In my search for information this blog linked up some good information. Though it is older than this new "article" now circulating.
Also, notice the article says its difficult to treat and resistant to one "frontline" drug used to treat it in some cases? Oh, do I wonder why that is so..(can you hear the sarcasm?)

How about this Canadian site.

Update 6/12/08 here is an older government site. It makes a comment about getting the disease through raw milk but then farther on it does talk about how this form is transmittable through captive/farmed deer also. many of you drink raw deer milk?...please raise your hand.

This, in my opinion is a load of hockey puck. This misinformation is passed along in this case by the Georgia STATE VETS office. More people have problems with our "supposedly" safe industrial meat products than they do raw milk. Maybe if we all drank raw milk it would be higher....but maybe not. Who's to say since the government won't let us, in this fine democracy we live in, drink raw milk without practically going to jail for it. And absolutely getting in trouble with the law if we sell it.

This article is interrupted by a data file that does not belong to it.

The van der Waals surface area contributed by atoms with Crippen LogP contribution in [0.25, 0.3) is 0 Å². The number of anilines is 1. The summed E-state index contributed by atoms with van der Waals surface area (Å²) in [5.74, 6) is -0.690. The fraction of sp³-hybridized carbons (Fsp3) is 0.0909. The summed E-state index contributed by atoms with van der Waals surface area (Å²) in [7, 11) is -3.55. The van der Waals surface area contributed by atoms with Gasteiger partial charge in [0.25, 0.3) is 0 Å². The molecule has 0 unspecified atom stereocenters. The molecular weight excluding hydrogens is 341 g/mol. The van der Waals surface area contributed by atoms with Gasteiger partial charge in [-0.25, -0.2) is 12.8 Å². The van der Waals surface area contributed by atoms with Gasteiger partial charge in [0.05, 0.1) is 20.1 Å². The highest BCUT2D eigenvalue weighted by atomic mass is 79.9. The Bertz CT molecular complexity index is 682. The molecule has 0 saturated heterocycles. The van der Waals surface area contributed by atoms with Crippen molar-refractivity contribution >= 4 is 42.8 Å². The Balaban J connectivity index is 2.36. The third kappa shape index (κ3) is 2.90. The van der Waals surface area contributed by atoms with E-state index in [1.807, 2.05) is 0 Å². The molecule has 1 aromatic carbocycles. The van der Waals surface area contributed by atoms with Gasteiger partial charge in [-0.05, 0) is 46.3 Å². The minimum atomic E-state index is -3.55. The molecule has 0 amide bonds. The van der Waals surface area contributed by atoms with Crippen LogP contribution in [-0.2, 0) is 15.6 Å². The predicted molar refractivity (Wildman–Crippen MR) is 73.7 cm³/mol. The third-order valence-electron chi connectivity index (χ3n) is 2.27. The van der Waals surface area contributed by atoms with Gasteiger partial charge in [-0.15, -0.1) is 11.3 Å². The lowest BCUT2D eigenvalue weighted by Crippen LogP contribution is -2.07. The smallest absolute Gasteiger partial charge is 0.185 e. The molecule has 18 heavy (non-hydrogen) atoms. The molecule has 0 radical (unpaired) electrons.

Robbyn said...

Monica, it makes me wonder where the incentives, er kickbacks, come in to the equation. Why does the vet spend that much time indoctrinating this agenda? I wonder if there are incentives, $$, vets and others are garnering for their efforts. Will people who don't go the NAIS route be denied vet care for their animals?

The raw milk thing bothers me a lot. There is deliberate misinformation, which tells me that the REAL milk movement and its subsequent health benefits must be catching on...why else would the govt be stepping up the scare tactics when so many of its "approved" foods are so obviously more risky than certified raw milk? I think they're just trying to get rid of the competition. I never used to be a conspiracy theorist, but I do believe in following the money trail. Again, I suspect the govt's interest in preserving Big have filthy antibiotic-dependent cattle who've never seen a pasture, you have disease.